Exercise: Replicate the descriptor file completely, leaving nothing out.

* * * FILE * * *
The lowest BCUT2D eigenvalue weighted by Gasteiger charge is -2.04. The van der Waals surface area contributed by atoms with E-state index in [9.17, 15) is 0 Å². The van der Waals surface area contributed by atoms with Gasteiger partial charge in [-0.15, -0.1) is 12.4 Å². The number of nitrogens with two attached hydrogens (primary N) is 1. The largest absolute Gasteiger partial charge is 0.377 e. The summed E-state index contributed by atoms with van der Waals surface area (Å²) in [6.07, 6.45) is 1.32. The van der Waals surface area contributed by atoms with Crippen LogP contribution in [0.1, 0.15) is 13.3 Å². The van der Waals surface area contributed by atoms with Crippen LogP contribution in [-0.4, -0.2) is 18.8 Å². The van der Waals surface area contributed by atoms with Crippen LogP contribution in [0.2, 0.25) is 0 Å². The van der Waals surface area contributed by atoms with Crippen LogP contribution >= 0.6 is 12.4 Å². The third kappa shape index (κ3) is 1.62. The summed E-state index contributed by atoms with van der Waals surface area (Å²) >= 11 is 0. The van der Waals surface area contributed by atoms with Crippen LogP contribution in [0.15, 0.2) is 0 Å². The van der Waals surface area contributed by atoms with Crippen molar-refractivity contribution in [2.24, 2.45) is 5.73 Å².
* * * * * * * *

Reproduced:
The lowest BCUT2D eigenvalue weighted by Gasteiger charge is -2.04. The van der Waals surface area contributed by atoms with E-state index in [9.17, 15) is 0 Å². The van der Waals surface area contributed by atoms with Gasteiger partial charge in [-0.15, -0.1) is 12.4 Å². The number of nitrogens with two attached hydrogens (primary N) is 1. The largest absolute Gasteiger partial charge is 0.377 e. The summed E-state index contributed by atoms with van der Waals surface area (Å²) in [6.07, 6.45) is 1.32. The van der Waals surface area contributed by atoms with Crippen LogP contribution in [0.1, 0.15) is 13.3 Å². The van der Waals surface area contributed by atoms with Crippen LogP contribution in [-0.4, -0.2) is 18.8 Å². The van der Waals surface area contributed by atoms with Crippen LogP contribution in [0.2, 0.25) is 0 Å². The van der Waals surface area contributed by atoms with Crippen LogP contribution >= 0.6 is 12.4 Å². The third kappa shape index (κ3) is 1.62. The summed E-state index contributed by atoms with van der Waals surface area (Å²) >= 11 is 0. The van der Waals surface area contributed by atoms with Crippen LogP contribution in [0.15, 0.2) is 0 Å². The van der Waals surface area contributed by atoms with Crippen molar-refractivity contribution in [2.24, 2.45) is 5.73 Å².